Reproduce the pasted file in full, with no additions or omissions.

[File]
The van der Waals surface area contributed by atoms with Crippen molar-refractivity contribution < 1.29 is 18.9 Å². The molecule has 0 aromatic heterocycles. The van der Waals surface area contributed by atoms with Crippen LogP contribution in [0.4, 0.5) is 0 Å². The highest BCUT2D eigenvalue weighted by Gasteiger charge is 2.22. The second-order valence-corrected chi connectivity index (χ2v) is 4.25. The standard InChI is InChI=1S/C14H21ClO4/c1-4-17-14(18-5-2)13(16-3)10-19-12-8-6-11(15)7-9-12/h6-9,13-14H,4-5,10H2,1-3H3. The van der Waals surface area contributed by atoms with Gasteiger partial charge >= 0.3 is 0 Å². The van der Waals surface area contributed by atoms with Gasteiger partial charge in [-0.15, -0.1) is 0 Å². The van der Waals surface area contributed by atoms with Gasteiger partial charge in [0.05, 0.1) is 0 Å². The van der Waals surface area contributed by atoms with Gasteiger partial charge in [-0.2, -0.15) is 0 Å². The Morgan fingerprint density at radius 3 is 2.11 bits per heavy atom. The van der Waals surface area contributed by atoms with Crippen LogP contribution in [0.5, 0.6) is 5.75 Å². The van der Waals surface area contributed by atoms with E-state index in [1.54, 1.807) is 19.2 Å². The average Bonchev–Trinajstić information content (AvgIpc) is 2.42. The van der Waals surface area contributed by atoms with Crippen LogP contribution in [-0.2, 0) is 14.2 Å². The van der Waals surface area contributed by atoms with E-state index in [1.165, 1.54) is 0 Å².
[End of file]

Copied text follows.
The van der Waals surface area contributed by atoms with Crippen molar-refractivity contribution < 1.29 is 18.9 Å². The molecule has 0 aromatic heterocycles. The van der Waals surface area contributed by atoms with Crippen LogP contribution in [0.4, 0.5) is 0 Å². The highest BCUT2D eigenvalue weighted by Gasteiger charge is 2.22. The second-order valence-corrected chi connectivity index (χ2v) is 4.25. The standard InChI is InChI=1S/C14H21ClO4/c1-4-17-14(18-5-2)13(16-3)10-19-12-8-6-11(15)7-9-12/h6-9,13-14H,4-5,10H2,1-3H3. The van der Waals surface area contributed by atoms with Gasteiger partial charge >= 0.3 is 0 Å². The van der Waals surface area contributed by atoms with Gasteiger partial charge in [-0.15, -0.1) is 0 Å². The van der Waals surface area contributed by atoms with Gasteiger partial charge in [0.05, 0.1) is 0 Å². The van der Waals surface area contributed by atoms with Gasteiger partial charge in [-0.2, -0.15) is 0 Å². The Morgan fingerprint density at radius 3 is 2.11 bits per heavy atom. The van der Waals surface area contributed by atoms with Crippen LogP contribution in [0.5, 0.6) is 5.75 Å². The van der Waals surface area contributed by atoms with E-state index in [1.54, 1.807) is 19.2 Å². The average Bonchev–Trinajstić information content (AvgIpc) is 2.42. The van der Waals surface area contributed by atoms with Crippen LogP contribution in [-0.2, 0) is 14.2 Å². The van der Waals surface area contributed by atoms with E-state index in [1.165, 1.54) is 0 Å².